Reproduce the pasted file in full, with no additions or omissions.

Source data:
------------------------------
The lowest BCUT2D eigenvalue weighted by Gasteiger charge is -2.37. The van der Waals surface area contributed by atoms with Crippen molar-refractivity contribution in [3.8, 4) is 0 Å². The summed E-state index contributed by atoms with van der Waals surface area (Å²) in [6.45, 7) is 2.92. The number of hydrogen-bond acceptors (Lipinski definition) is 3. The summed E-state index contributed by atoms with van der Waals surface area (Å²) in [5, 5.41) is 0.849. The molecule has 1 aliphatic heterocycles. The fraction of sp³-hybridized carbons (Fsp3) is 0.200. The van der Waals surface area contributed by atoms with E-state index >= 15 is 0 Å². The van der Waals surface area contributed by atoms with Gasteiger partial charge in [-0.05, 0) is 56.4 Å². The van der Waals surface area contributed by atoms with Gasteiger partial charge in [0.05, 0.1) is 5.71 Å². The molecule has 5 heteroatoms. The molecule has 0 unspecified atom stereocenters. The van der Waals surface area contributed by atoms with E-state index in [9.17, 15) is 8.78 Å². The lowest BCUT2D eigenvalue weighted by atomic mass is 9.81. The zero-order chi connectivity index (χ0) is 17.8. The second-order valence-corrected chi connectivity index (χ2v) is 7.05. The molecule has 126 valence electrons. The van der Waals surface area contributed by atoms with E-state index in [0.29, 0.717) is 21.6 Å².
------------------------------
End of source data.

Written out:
The lowest BCUT2D eigenvalue weighted by Gasteiger charge is -2.37. The van der Waals surface area contributed by atoms with Crippen molar-refractivity contribution in [3.8, 4) is 0 Å². The summed E-state index contributed by atoms with van der Waals surface area (Å²) in [6.45, 7) is 2.92. The number of hydrogen-bond acceptors (Lipinski definition) is 3. The summed E-state index contributed by atoms with van der Waals surface area (Å²) in [5, 5.41) is 0.849. The molecule has 1 aliphatic heterocycles. The fraction of sp³-hybridized carbons (Fsp3) is 0.200. The van der Waals surface area contributed by atoms with E-state index >= 15 is 0 Å². The van der Waals surface area contributed by atoms with Gasteiger partial charge in [-0.05, 0) is 56.4 Å². The van der Waals surface area contributed by atoms with Gasteiger partial charge in [0.05, 0.1) is 5.71 Å². The molecule has 5 heteroatoms. The molecule has 0 unspecified atom stereocenters. The van der Waals surface area contributed by atoms with E-state index in [9.17, 15) is 8.78 Å². The lowest BCUT2D eigenvalue weighted by atomic mass is 9.81. The zero-order chi connectivity index (χ0) is 17.8. The second-order valence-corrected chi connectivity index (χ2v) is 7.05. The molecule has 126 valence electrons. The van der Waals surface area contributed by atoms with E-state index in [0.29, 0.717) is 21.6 Å².